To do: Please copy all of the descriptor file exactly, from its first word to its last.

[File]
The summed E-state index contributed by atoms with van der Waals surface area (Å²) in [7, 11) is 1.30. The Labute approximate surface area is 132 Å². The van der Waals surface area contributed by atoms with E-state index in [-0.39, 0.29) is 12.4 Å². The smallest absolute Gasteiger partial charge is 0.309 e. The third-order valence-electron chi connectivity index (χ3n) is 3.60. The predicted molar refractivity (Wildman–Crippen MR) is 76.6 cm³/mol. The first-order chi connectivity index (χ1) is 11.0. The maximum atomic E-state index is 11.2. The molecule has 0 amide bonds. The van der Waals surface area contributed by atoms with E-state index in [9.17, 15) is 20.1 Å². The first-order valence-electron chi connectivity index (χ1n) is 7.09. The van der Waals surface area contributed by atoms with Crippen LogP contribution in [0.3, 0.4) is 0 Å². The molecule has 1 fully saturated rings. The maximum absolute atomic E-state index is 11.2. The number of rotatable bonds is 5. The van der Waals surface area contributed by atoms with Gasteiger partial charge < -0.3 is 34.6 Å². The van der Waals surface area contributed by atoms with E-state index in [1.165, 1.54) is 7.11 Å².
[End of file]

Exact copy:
The summed E-state index contributed by atoms with van der Waals surface area (Å²) in [7, 11) is 1.30. The Labute approximate surface area is 132 Å². The van der Waals surface area contributed by atoms with E-state index in [-0.39, 0.29) is 12.4 Å². The smallest absolute Gasteiger partial charge is 0.309 e. The third-order valence-electron chi connectivity index (χ3n) is 3.60. The predicted molar refractivity (Wildman–Crippen MR) is 76.6 cm³/mol. The first-order chi connectivity index (χ1) is 11.0. The maximum atomic E-state index is 11.2. The molecule has 0 amide bonds. The van der Waals surface area contributed by atoms with E-state index in [9.17, 15) is 20.1 Å². The first-order valence-electron chi connectivity index (χ1n) is 7.09. The van der Waals surface area contributed by atoms with Crippen LogP contribution in [0.3, 0.4) is 0 Å². The molecule has 1 fully saturated rings. The maximum absolute atomic E-state index is 11.2. The number of rotatable bonds is 5. The van der Waals surface area contributed by atoms with Gasteiger partial charge < -0.3 is 34.6 Å². The van der Waals surface area contributed by atoms with E-state index in [1.165, 1.54) is 7.11 Å².